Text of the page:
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Volume 1, Issue 1 (Summer 2005)


THE AURA OF MODERNISM, PP. 1-14

Marjorie Perloff

Marjorie Perloff’s wide-ranging essay reflects on the fate of Modernism in the twentieth century. She focuses in particular on claims that it was either elitist and authoritarian, and thus politically reactionary, or was caught up in processes of capitalist commodification, and therefore unable to resist the very alienation it diagnosed. In the period that ran from the 1960s to the early 1990s Modernism was typically seen as a failed project, which was compromised by its complicity with the bourgeois institution of art and by the reification of its art-works, seen now as the dead exhibits of a once resonant cultural moment. But it has become apparent that those who trumpeted the death of Modernism were premature with their obituary notices. Perloff traces some of the major shifts in recent critical work, and her essay questions earlier claims about Modernism’s reactionary politics, anti-populism, and rejection of the everyday. She also draws attention to the non-academic interest in Modernism that is rife on the internet, where, in fulfilment of Benjamin’s prophecy, the distinction between artist and public has broken down and the “pleasure of the text” takes precedence over concerns with ideology. Perloff suggests that although genres such as poems, paintings, and novels have to some extent been displaced by “differential text”, Modernism’s established artefacts continue to “stay news” and to exert their strange auratic power.

Marjorie Perloff is Sadie D. Patek Professor Emerita of Humanities in the Department of English at Stanford University. Email: mperloff@earthlink.net


WITH A PLURAL VENGEANCE: MODERNISM AS (FLAMING) BRAND, PP.15-21

Michael Coyle

In ‘With a Plural Vengeance: Modernism as (Flaming) Brand’, Michael Coyle examines the renaissance of modernism within the academic institution since the early 1990s, and the vigorous yet controversial re-branding through which this has in part been achieved. Defending this revisionary modernist studies, he argues that the issue for contemporary scholars is not primarily one of purging the elitism of a previously dominant ‘high modernist canon’, but of emphasising the pluralistic rather than singular criteria of canon-formation.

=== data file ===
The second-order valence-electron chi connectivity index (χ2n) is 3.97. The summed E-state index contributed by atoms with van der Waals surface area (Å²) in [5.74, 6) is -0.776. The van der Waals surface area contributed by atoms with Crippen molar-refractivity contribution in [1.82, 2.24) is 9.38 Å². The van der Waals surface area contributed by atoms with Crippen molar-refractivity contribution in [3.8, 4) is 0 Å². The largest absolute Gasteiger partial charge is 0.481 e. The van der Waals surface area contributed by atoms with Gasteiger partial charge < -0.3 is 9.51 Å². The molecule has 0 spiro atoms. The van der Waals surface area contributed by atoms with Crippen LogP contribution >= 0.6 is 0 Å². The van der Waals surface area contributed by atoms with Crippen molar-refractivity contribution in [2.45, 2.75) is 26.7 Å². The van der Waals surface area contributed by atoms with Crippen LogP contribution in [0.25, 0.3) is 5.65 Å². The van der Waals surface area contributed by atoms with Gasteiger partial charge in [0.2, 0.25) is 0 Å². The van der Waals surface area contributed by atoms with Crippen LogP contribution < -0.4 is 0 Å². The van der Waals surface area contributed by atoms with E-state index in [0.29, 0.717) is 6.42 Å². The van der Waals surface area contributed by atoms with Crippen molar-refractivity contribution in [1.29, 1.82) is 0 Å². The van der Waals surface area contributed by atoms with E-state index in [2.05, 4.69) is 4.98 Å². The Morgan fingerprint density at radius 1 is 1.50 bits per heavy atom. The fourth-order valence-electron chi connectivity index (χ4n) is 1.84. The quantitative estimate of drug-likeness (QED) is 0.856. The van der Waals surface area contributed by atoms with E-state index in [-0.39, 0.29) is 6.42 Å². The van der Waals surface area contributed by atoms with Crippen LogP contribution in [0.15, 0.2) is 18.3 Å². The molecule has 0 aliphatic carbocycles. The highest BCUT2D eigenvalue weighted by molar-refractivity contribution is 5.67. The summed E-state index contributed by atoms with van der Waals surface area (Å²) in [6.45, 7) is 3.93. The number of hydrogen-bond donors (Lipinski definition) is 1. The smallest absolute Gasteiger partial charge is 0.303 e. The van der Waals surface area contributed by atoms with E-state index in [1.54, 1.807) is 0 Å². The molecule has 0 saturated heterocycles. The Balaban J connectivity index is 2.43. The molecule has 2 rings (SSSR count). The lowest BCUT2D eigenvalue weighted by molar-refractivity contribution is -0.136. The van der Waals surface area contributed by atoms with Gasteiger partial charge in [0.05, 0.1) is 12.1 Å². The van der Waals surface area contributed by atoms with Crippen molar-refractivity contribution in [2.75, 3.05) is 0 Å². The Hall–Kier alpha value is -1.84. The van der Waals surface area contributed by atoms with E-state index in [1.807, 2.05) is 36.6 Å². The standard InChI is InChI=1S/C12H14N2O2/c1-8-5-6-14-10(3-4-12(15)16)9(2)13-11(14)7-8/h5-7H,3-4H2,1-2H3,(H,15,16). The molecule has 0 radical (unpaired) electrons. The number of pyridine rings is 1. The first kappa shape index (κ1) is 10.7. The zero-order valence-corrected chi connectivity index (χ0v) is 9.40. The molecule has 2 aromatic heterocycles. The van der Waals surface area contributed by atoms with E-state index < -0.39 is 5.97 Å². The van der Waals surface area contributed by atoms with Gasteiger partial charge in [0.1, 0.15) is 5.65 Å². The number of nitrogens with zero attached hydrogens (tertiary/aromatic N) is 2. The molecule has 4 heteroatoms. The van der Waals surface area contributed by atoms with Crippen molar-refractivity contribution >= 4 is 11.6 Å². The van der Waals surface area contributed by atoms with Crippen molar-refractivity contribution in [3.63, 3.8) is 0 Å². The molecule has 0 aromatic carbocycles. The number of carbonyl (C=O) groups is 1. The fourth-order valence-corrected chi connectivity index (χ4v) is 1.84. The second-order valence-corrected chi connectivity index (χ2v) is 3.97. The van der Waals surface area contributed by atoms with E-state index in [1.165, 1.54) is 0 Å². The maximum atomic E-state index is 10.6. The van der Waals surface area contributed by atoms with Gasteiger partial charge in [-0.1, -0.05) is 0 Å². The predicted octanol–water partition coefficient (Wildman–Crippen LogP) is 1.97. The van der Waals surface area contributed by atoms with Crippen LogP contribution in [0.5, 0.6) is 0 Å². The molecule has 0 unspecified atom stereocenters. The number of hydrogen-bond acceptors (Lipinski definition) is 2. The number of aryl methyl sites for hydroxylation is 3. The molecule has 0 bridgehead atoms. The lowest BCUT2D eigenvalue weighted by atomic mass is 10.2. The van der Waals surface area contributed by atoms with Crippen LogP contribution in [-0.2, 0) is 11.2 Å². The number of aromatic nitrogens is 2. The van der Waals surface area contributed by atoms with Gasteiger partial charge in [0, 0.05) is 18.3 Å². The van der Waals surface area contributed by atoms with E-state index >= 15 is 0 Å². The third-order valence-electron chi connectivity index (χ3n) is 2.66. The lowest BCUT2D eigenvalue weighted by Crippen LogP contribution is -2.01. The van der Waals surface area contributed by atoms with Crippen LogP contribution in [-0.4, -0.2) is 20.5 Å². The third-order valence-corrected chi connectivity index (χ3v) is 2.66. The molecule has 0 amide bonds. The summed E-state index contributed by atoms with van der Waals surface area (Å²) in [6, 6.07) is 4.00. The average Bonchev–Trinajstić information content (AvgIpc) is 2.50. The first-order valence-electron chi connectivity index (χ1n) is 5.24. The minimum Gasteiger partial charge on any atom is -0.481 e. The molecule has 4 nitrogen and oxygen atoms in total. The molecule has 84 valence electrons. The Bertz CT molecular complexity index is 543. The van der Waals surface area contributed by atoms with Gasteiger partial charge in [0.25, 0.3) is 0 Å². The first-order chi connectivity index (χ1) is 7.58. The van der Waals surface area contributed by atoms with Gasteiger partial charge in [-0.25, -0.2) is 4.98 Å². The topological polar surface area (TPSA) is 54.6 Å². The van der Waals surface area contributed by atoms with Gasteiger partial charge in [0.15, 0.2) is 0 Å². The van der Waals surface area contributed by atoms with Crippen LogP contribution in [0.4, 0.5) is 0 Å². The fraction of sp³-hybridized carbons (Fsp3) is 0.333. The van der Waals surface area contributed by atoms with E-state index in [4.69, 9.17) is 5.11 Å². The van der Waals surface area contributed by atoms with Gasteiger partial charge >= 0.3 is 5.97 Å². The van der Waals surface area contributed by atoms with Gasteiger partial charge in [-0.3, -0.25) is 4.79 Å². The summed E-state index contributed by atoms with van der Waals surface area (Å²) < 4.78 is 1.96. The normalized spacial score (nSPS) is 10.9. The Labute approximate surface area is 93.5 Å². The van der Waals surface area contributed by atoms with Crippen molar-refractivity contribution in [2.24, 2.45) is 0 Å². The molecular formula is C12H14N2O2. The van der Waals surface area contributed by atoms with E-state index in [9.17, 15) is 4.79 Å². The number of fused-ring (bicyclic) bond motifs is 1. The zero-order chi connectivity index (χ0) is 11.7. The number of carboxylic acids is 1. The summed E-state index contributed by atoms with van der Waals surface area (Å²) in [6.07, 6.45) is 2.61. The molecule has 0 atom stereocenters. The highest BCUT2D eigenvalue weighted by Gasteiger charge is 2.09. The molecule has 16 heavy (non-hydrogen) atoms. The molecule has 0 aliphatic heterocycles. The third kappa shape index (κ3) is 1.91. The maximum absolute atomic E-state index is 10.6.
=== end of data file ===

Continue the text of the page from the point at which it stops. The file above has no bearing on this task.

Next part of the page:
Michael Coyle is Professor of English at Colgate University. Email: MCoyle@mail.colgate.edu


THE SHROPSHIRE SCHIZOID AND THE MACHINES OF MODERNISM, PP. 22-46

Ed Comentale

In “The Shropshire Schizoid and the Machines of Modernism” Edward P. Comentale considers the work of A. E. Housman, D. H. Lawrence, and Wyndham Lewis in order to engage with modernism from a perspective indebted to the theories of Deleuze and Guattari. Comentale thus intervenes polemically in recent attempts to rethink and revise scholarly conceptions of Modernism. “The Shropshire Schizoid” argues that critical understanding of Modernism should not be based on oedipal accounts of Modernist textuality that construe desire as founded upon lack. In his detailed readings of key works by Housman, Lawrence, and Lewis, Comentale seeks to elaborate a reading practice which returns us to Modernism’s original generative power, its capacity to create new articulations of desiring-production within the circuits and flows of capitalist modernity. Contending that criticism is insufficiently attentive to the explosive impact of desire within Modernist art and writing, Comentale suggests that it should be more attuned to the productive technologies that shaped modernity. His essay thus reconceives contemporary cultural analysis as a form of impassioned engineering. Following this model, scholarship functions as a mode of production that responds to Modernism’s own deterritorializations and reterritorializations, and thus participates in an ongoing process of critical coding and recoding.

Edward P. Comentale is Associate Professor in English at Indiana University. Email: ecomenta@indiana.edu


PICTURING CHANGE: AT HOME WITH THE LEISURE CLASS IN NEW YORK CITY, 1870S TO 1910S, PP.47-58

Douglas Tallack

In ‘Picturing Change: At Home with the Leisure Class in New York City, 1870s-1910s’, Douglas Tallack draws on the work of Thorstein Veblen to explore the significance of the visual representation of domestic interior space within a leisure-class logic of consumption and display. Analysing photographic commissions undertaken by the Byron Company of the houses of New York’s Four Hundred, and paintings by the American Impressionists William Merritt Chase and Childe Hassam, he demonstrates that these images of luxury interiors did more than simply express the taste and lifestyle of the city’s new money, however, composing and re-conceptualising the interior scene into a self-contained, private space of material objects shielded from external reality, the baroque saturation of which nevertheless exposes its illusion.

Douglas Tallack is Professor of American Studies in the Department of American Canadian Studies, University of Nottingham, UK. Email: douglas.tallack@nottingham.ac.uk


MODERNISM AND THEATRICAL PERFORMANCE, PP.59-68

Kirsten Shepherd-Barr

In ‘Modernism and Theatrical Performance’ Kirsten Shepherd-Barr surveys the status of theatre within histories of modernisms and argues that despite a current claim to interdisciplinary awareness by modernist scholars, avant-garde theatrical performance remains marginalised by critical paradigms dominated by a focus on textuality and the divorce of the ‘performative’ from the theatrical within contemporary theory. She argues that narratives of modernism have yet to register the rise of performance as a field within drama and theatre studies, and advocates the re-establishment of theatrical activity within modernist historiography.

Kirsten Shepherd-Barr is Senior Lecturer in Drama at The University of Birmingham, UK. Email: k.shepherd-barr@bham.ac.uk